#bioPGH Blog: Jewelweeds - The Plant with a Pop!
A resource of Biophilia: Pittsburgh, #bioPGH is a weekly blog and social media series that aims to encourage both children and adults to reconnect with nature and enjoy what each of our distinctive seasons has to offer.
While assisting with some field work some years ago, I discovered that our native plant jewelweed is just as useful as it is eye-catching. Minutes after carrying a heavy load of equipment down a brushy hill to a stream bank, the tops of my arms began radiating an odd burning itch, and tiny red welts were starting to form. I turned back to look at the hillside: stinging nettle—an invasive plant from Europe and Asia. It’s not dangerous, but the next few hours would be uncomfortable until the reaction was over. Luckily, right next the patch of stinging nettle, a colleague pointed out a much friendlier plant that might relieve the stinging: jewelweed! I discovered that morning that jewelweed sap at least partially relieved the irritation from the nettle. Conveniently enough, jewelweed has similar habitat requirements to stinging nettle and a few other irritating plants like poison ivy, and can often be found nearby. It seemed there was more than meets the eye to this pod-popping plant with bright orange flowers. Let’s explore!
Jewelweed is a member of the impatiens genus (Impatiens; a relative of the impatiens that grow in our yards). With regional names ranging from touch-me-not to balsam, different species of jewelweed can be found across North America, Europe, and Asia. The individual plants grow closely together and can be several feet tall, forming a long row of dense bushes. Preferring partially shady areas with damp soil, jewelweed can be found along many of Pittsburgh’s hillsides, parks and neighborhoods; and their orange or yellow flowers are pollinated by hummingbirds, bumblebees, butterflies, or other insects. There is indeed evidence to suggest that the sap of jewelweed can help manage reactions to some skin-irritating plants, though products touting the “extract” of jewelweed seem to be less effective.
While many of us are familiar with jewelweed’s bright, showy flowers, they also produce a much smaller flower that never actually blooms. This flower self-pollinates and produces its own seeds, but the plants from these seeds won’t be as hardy as those originating from the main flowers. Researchers aren’t positive why the plant would need these two kinds of flowers, but the dominant hypothesis suggests that the plant is ensuring the ability to reproduce even in tough environmental conditions. Less energy goes into the growth and maintenance of the smaller flowers and their seeds, which explains why the plants derived from these seeds are less hardy; but ultimately, the lower energy cost ensures that the plant can still produce seeds even in stressful situations like droughts. Other possible suggestions for why plants would need the ability to both self-pollinate and cross-pollinate but on different flowers have included maintenance of a certain degree of genetic diversity in the population.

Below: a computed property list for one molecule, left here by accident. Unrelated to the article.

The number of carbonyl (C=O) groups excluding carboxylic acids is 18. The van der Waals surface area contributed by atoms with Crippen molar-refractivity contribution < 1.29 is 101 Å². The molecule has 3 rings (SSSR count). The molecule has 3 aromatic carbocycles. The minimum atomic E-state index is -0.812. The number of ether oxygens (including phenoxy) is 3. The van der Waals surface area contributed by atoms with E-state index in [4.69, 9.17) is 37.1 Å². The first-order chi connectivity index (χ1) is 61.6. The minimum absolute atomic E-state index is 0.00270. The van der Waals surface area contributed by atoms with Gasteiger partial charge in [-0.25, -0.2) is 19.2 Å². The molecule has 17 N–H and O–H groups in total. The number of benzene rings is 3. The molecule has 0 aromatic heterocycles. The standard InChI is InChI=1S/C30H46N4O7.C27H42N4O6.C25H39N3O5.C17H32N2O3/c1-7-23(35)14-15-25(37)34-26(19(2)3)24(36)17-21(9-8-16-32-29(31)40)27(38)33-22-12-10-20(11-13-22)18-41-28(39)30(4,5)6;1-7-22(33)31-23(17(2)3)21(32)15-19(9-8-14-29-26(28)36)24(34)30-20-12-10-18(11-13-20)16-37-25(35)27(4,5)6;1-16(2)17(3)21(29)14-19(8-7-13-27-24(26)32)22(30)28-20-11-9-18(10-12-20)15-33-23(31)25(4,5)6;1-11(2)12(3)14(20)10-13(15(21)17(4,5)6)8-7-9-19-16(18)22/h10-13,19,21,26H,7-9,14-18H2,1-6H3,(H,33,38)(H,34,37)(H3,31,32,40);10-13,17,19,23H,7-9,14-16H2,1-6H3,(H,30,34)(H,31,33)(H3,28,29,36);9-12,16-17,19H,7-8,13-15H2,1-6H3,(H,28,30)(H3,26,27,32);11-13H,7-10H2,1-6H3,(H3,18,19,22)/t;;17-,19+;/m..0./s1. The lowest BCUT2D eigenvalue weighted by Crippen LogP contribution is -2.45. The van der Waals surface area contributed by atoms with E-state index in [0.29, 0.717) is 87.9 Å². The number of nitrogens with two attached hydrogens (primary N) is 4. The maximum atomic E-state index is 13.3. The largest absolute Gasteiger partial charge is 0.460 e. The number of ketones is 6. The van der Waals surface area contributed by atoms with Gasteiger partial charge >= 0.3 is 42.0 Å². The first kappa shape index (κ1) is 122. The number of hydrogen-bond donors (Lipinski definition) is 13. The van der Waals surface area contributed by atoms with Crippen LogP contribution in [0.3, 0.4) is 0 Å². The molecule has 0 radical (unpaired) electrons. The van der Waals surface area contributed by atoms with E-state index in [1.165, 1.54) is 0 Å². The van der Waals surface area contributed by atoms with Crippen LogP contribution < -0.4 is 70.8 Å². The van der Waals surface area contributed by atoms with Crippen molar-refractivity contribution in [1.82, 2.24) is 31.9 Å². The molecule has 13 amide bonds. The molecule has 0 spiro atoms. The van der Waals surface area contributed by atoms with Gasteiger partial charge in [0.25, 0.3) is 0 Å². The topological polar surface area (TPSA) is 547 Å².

One of my favorite things about jewelweed, though, is their “exploding” seeds pods! Once fully developed, the slightest touch can trigger the pods to burst open with enough force to send the seeds flying almost two meters away! How does this work? Explosive dehiscence, the burst of the seed pod, is accomplished by mechanical energy stored in the plant itself. The outer coverings of the seed pods resemble banana peels and are called “valves.” (See image here from Hayashi et al. 2009) These valves, though, contain stored energy that is released when something touches the pod (which is partly how other plants in the jewelweed’s order received the nickname touch-me-nots.) Upon contact, the intersection of the valves bursts, and the valves rapidly wrap themselves up like a cinnamon roll, which sends the seeds flying. Check out the video below!
And below are some pods from a local park before-and-after the popping of seeds !
Connecting to the Outdoors Tip: Jewelweed is in bloom now until late September, and you can see it in many of Pittsburgh’s city and county parks! It can often be found in patches near poison ivy, so if you spot those leaves of three, you might see a helpful remeday nearby!
Note: this post includes a description of a traditional remedy, not medical advice. Sensitivities to different plants can vary between individuals. Always discuss actual treatments to medical issues, including contact with noxious plants, with a licensed healthcare provider.
Photo Credits: Wikimedia User Denis Zastanceanu CC-BY-SA-4.0 (header) and Maria Wheeler-Dubas